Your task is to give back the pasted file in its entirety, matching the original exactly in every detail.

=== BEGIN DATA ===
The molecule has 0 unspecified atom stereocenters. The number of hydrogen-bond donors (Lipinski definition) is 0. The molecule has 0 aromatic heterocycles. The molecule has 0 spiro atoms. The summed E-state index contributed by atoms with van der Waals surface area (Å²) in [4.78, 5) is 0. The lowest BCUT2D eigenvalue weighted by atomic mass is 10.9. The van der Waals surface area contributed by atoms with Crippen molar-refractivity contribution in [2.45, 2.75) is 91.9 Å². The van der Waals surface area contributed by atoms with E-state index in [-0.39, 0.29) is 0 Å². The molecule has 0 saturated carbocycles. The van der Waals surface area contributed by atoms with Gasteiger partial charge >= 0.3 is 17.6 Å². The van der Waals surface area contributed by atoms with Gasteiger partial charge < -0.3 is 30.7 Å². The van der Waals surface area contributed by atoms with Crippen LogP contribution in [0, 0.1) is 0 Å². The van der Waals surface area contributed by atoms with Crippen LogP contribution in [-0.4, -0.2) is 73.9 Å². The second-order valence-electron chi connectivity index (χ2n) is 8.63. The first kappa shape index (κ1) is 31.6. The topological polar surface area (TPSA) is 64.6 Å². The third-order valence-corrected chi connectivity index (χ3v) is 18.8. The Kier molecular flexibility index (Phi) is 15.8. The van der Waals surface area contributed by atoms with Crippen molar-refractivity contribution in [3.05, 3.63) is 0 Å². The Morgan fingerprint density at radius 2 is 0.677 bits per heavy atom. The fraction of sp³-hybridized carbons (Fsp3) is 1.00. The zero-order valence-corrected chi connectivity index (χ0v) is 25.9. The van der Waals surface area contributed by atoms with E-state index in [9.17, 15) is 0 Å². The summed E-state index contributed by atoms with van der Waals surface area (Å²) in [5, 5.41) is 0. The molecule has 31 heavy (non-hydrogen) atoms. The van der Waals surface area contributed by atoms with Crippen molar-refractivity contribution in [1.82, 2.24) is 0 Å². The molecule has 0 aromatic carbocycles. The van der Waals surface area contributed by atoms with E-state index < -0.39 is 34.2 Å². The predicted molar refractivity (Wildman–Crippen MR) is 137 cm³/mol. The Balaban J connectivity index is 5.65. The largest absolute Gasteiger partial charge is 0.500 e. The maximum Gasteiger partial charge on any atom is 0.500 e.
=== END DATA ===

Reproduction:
The molecule has 0 unspecified atom stereocenters. The number of hydrogen-bond donors (Lipinski definition) is 0. The molecule has 0 aromatic heterocycles. The molecule has 0 spiro atoms. The summed E-state index contributed by atoms with van der Waals surface area (Å²) in [4.78, 5) is 0. The lowest BCUT2D eigenvalue weighted by atomic mass is 10.9. The van der Waals surface area contributed by atoms with Crippen molar-refractivity contribution in [2.45, 2.75) is 91.9 Å². The van der Waals surface area contributed by atoms with E-state index in [-0.39, 0.29) is 0 Å². The molecule has 0 saturated carbocycles. The van der Waals surface area contributed by atoms with Gasteiger partial charge >= 0.3 is 17.6 Å². The van der Waals surface area contributed by atoms with Gasteiger partial charge < -0.3 is 30.7 Å². The van der Waals surface area contributed by atoms with Crippen LogP contribution in [0, 0.1) is 0 Å². The van der Waals surface area contributed by atoms with Crippen LogP contribution in [-0.4, -0.2) is 73.9 Å². The second-order valence-electron chi connectivity index (χ2n) is 8.63. The first kappa shape index (κ1) is 31.6. The topological polar surface area (TPSA) is 64.6 Å². The third-order valence-corrected chi connectivity index (χ3v) is 18.8. The Kier molecular flexibility index (Phi) is 15.8. The van der Waals surface area contributed by atoms with Crippen molar-refractivity contribution in [3.05, 3.63) is 0 Å². The Morgan fingerprint density at radius 2 is 0.677 bits per heavy atom. The fraction of sp³-hybridized carbons (Fsp3) is 1.00. The zero-order valence-corrected chi connectivity index (χ0v) is 25.9. The van der Waals surface area contributed by atoms with E-state index in [9.17, 15) is 0 Å². The summed E-state index contributed by atoms with van der Waals surface area (Å²) in [5, 5.41) is 0. The molecule has 31 heavy (non-hydrogen) atoms. The van der Waals surface area contributed by atoms with Crippen molar-refractivity contribution in [1.82, 2.24) is 0 Å². The molecule has 0 aromatic carbocycles. The van der Waals surface area contributed by atoms with E-state index < -0.39 is 34.2 Å². The predicted molar refractivity (Wildman–Crippen MR) is 137 cm³/mol. The Balaban J connectivity index is 5.65. The largest absolute Gasteiger partial charge is 0.500 e. The maximum Gasteiger partial charge on any atom is 0.500 e.